Ubuntu sees massive slide in popularity, Mint sprints ahead ... but why?

Try to please everyone, and pretty soon you please no one.
Written by Adrian Kingsley-Hughes, Senior Contributing Editor

Ubuntu, once king of the desktop Linux distributions, has slid into fourth place according to data made available by DistroWatch. On the flipside, the Mint distribution has enjoyed tremendous growth in popularity.

Pingdom has pulled together data going back to 2005 that charts the demise of Ubuntu and the rise to power of Mint, and it's not a pretty sight for Ubuntu fans.

Taking the stats for the last 30 days and comparing them to the averages for 2010 show that Ubuntu's popularity is down 47.2%, while Mint is up a whopping 105%. The following chart shows how Mint's popularity has increased over the past 12 months:


The popular theory used to explain the decline is that Linux users don't like the new Unity interface being made the default in version 11.04 (Natty Narwhal), which relegated the Gnome interface to being an option. ZDNet's own Steven J. Vaughan-Nichols seems to agree with this theory, while Jason Perlow is overcome with rage whenever he uses it.

I don't buy it, and for two reasons:

First off, it's not that hard to disable Unity and go back to the classic UI. Linux users are smarter than the average bears and I don't see then bailing on their favorite Linus distro because the UI options have changed. It doesn't make sense. I don't see the Linux faithful batting an eyelid over this.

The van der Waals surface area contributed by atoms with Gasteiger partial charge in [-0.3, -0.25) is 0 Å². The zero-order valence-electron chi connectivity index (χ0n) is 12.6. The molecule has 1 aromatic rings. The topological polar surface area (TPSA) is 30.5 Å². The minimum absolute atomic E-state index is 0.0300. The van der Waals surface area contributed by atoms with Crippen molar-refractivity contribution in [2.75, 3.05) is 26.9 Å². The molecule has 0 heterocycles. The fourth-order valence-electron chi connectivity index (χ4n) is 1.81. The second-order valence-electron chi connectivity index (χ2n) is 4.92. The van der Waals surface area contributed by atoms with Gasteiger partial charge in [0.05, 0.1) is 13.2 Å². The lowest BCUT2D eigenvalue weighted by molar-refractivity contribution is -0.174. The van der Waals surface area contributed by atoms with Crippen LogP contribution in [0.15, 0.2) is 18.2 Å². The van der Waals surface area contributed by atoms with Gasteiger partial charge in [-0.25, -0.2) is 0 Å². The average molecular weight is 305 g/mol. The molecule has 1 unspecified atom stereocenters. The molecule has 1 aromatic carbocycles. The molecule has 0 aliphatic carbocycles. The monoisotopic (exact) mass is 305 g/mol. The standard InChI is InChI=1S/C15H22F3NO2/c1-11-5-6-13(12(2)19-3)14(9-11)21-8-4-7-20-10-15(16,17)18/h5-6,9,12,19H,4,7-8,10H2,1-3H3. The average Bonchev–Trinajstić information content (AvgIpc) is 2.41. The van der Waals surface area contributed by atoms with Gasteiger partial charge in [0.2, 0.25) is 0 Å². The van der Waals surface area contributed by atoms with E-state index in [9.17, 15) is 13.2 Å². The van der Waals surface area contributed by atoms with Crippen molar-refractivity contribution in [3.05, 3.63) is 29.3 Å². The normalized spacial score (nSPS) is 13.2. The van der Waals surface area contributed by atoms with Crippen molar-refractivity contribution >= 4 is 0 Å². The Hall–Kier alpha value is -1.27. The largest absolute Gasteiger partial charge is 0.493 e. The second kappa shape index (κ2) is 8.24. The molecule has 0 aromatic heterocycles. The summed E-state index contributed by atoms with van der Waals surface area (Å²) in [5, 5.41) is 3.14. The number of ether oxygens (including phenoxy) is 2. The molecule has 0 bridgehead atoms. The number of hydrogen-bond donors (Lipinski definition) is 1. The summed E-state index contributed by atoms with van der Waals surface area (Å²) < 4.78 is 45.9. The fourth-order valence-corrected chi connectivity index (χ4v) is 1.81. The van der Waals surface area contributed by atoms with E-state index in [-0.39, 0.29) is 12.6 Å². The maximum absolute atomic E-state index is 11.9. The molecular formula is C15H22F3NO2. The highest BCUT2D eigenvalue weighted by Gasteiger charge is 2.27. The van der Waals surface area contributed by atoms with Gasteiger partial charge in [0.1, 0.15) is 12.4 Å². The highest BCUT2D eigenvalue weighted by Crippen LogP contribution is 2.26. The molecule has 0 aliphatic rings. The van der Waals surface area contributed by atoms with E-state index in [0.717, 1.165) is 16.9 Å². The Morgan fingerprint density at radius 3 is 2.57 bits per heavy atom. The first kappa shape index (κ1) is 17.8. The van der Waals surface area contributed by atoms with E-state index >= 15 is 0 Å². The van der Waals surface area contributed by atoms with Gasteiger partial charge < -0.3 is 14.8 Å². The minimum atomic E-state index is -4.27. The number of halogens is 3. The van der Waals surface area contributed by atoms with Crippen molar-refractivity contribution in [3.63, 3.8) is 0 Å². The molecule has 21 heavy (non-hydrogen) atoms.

Secondly, Ubuntu's decline started a long time ago. It's popularity has been in decline since 2005. Unity can't have been influencing this back then because it wasn't even a twinkle in the eye of the open source developers. While the popularity of Dedian, Fedora and openSUSE have all remained pretty constant (excluding openSUSE's initial rise to popularity after it's release in December of 2006), Mint has been on the increase and Ubuntu has been on a steady decline.

My explanation for Mint's rise and Ubuntu's decline isn't exciting but i think it's closer to the truth than the whole Unity business. Ubuntu got too popular and it tied to become all things to all Linux users. I've used both Ubuntu and Mint, and to me the Mint distro seems better suited to Linux fans (you know, the people who have been using Linux for years). Canonical Ubuntu have tried too hard over the years to make Ubuntu mainstream and appeal to the masses, and by going down this road have alienated its hardcore users. And now it's paying the price.

Try to please everyone, and pretty soon you please no one.

I won't be surprised when I find out that Ubuntu slid into fifth place ... prepare yourself, this is likely to happen in the next couple of months.


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